Wednesday, March 14, 2018

7 Reasons to Use Reward Based Dog Training

Seven Reasons to Use Reward-Based Dog Training

It’s amazing what we can do when we use rewards to train our companion animals. Here are some reasons to give it a try.

A happy dog waiting for a reward

Positive reinforcement is recommended by professional organizations

Many professional organizations have spoken out against the use of punishment in dog training because the scientific evidence shows that it carries risks.

For example, Dogs Trust recommend the use of rewards in dog training. “In order to be effective and to gain the best results, all training should be based around positive rewards. Positive reward training works because if you reward your dog with something he wants as soon as he does what you ask, he is far more likely to do it again.”

In their advice on finding a dog trainer, the American Veterinary Society for Animal Behaviour says “AVSAB endorses training methods which allow animals to work for things (e.g., food, play, affection) that motivate them rather than techniques that focus on using fear or pain to punish them for undesirable behaviors. Look for a trainer who uses primarily or only reward-based training with treats, toys, and play. Avoid any trainer who advocates methods of physical force that can harm your pet such as hanging dogs by their collars or hitting them with their hands, feet, or leashes."

Some organizations (such as the Pet Professional Guild and the APDT (UK)) and some dog training schools (such as the Academy for Dog TrainersKaren Pryor Academy, and the Victoria Stilwell Academy) have a code of practice that requires their members to use kind, humane methods instead of aversive techniques.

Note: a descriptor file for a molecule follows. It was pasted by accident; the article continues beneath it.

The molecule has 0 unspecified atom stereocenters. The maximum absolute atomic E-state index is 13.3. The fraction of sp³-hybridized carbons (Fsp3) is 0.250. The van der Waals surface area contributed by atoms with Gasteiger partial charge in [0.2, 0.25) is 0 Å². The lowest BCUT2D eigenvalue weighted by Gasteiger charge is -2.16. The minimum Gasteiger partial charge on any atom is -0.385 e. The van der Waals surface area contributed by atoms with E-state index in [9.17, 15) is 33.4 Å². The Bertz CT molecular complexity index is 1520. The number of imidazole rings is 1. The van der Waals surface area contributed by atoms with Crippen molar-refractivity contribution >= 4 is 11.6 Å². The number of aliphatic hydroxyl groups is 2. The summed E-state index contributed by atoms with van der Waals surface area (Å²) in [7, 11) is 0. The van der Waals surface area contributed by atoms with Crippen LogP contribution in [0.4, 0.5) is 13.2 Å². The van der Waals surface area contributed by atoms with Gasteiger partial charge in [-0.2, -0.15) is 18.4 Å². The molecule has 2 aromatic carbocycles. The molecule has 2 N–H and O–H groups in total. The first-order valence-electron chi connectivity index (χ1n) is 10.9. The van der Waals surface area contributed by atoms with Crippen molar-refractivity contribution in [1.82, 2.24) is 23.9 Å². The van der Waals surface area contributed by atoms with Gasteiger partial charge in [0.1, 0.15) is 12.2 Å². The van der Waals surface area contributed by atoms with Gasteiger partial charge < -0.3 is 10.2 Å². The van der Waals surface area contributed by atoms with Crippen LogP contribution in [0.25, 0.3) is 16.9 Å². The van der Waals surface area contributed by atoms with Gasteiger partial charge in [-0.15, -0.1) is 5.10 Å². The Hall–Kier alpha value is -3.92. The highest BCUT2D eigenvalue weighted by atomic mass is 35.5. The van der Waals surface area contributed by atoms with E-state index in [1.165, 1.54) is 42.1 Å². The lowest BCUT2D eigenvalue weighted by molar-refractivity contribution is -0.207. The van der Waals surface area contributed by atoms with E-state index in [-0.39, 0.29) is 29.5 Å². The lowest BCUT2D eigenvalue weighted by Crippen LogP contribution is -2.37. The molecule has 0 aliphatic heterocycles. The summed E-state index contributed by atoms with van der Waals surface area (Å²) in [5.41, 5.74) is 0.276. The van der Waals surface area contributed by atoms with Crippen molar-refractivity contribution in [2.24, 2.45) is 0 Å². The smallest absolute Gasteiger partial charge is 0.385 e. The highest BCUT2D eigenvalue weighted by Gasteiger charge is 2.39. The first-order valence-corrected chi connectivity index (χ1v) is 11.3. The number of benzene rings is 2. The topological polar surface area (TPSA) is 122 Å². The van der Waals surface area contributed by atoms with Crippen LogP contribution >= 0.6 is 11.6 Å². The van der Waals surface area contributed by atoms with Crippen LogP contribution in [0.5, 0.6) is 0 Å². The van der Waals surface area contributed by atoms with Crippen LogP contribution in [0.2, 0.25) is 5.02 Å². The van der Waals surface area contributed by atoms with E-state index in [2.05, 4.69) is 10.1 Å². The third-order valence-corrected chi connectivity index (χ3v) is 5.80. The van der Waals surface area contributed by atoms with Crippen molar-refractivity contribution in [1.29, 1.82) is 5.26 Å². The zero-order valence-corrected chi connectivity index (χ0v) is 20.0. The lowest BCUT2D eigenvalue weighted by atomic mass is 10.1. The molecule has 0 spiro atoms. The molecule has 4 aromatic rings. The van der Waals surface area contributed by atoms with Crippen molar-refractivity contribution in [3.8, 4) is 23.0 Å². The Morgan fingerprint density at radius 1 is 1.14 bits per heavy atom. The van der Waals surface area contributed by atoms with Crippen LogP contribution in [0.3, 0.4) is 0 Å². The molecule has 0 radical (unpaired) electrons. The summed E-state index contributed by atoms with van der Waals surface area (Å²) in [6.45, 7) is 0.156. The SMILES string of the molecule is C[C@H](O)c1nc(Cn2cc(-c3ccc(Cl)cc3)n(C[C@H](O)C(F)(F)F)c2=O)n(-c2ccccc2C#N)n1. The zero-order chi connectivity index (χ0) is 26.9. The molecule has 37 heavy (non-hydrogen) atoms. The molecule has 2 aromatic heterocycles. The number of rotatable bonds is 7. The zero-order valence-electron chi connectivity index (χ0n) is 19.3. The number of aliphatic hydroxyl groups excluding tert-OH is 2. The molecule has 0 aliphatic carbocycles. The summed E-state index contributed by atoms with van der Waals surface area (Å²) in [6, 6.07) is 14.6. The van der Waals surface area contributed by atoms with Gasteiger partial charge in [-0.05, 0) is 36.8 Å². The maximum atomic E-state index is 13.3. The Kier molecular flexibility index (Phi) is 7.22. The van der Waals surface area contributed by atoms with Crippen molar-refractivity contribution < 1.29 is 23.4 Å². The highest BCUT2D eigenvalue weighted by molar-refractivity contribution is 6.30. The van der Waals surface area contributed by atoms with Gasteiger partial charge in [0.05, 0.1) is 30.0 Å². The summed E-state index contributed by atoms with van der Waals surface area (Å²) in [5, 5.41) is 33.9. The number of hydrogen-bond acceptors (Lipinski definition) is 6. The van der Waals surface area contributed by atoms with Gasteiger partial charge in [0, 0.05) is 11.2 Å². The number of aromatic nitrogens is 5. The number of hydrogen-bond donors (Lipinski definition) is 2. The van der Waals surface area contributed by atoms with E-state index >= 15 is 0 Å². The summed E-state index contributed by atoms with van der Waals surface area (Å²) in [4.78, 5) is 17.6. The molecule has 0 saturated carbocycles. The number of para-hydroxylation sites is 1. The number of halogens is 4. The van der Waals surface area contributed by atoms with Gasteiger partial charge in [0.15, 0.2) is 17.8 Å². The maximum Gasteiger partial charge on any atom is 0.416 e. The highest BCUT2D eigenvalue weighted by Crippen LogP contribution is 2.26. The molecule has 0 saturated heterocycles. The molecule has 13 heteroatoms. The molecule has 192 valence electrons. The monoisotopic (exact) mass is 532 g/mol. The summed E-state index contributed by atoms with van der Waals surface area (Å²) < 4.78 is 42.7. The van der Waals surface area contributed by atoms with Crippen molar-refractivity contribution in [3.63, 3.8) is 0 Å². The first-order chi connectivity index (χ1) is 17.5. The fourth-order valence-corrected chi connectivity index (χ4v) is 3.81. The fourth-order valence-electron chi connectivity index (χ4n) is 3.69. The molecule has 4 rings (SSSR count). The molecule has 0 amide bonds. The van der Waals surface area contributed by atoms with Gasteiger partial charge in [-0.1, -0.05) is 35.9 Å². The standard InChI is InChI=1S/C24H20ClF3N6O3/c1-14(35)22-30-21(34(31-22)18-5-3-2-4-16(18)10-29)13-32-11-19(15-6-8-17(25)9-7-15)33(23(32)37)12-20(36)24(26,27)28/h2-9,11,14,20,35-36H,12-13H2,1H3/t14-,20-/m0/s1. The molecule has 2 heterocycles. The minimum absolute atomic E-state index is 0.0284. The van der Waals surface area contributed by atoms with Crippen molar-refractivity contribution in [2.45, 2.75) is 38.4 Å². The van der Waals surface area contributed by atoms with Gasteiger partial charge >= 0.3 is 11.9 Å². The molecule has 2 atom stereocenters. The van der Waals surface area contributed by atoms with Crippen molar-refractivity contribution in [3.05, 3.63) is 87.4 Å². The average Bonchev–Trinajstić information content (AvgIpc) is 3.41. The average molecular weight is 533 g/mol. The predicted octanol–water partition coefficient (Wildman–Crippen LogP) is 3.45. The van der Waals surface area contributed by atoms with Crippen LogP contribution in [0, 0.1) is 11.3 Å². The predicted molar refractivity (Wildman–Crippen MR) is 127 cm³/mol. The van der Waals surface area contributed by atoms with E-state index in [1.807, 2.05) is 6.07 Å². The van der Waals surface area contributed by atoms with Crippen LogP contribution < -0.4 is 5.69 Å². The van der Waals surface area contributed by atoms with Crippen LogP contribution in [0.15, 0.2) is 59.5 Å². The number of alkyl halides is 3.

Read the entire article

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Monday, March 12, 2018

Dog Parks

By:  Drayton Michaels, Urban Dawgs, Red Bank, NJ
Urban Dawgs

Q - is it OK to take my dog to dog parks?

I do not recommend you take your dog to dog parks because they are fraught with potential disasters, let’s first discuss behavior.

You have a multiple dogs running around in play, what is known as “ritualized aggression” is in full swing and while there may not be a fear component to the “ritualized” aggression, it can turn really quick, especially because there’s lots of dog play which at times may be rough and very little if any proper human interjection with refereeing and shaping the play. The human refereeing and play shaping is what helps the play continue to evolve in a positive way.

There are millions of micro associations happening at the snout level when dogs are in play, dog parks are typically large areas where there is lots of space and while that helps play in some regards, it also makes refereeing and shaping the play more challenging. Dogs are not having the proper feedback from humans during the play at dog parks as many people subscribe to the mindset “the dogs are fine, they’ll work it out.

At any time a dogfight can break out and this is extremely dangerous to your dog as well as your safety.

Additionally, dogs may join in the fight even if they’re not involved due to the distress signals that they are hearing.

Then we have to factor in the potential for sickness whether it be other dog’s saliva whatever’s on the ground, and or on surfaces that your dog may lick.

I suggest socializing your dog with friends and family that have well socialized dogs and go to securely fenced backyard’s for dog play. That is safest.

If you do not have securely fenced backyard then I suggest fenced in tennis courts.
Make sure you shape and referee the play to keep things going well.

Dog play can be great and it’s a great way for dogs to socialize, expend energy and train around extreme distractions. Remember, make the safest choice for your dog, because that’s the smartest choice.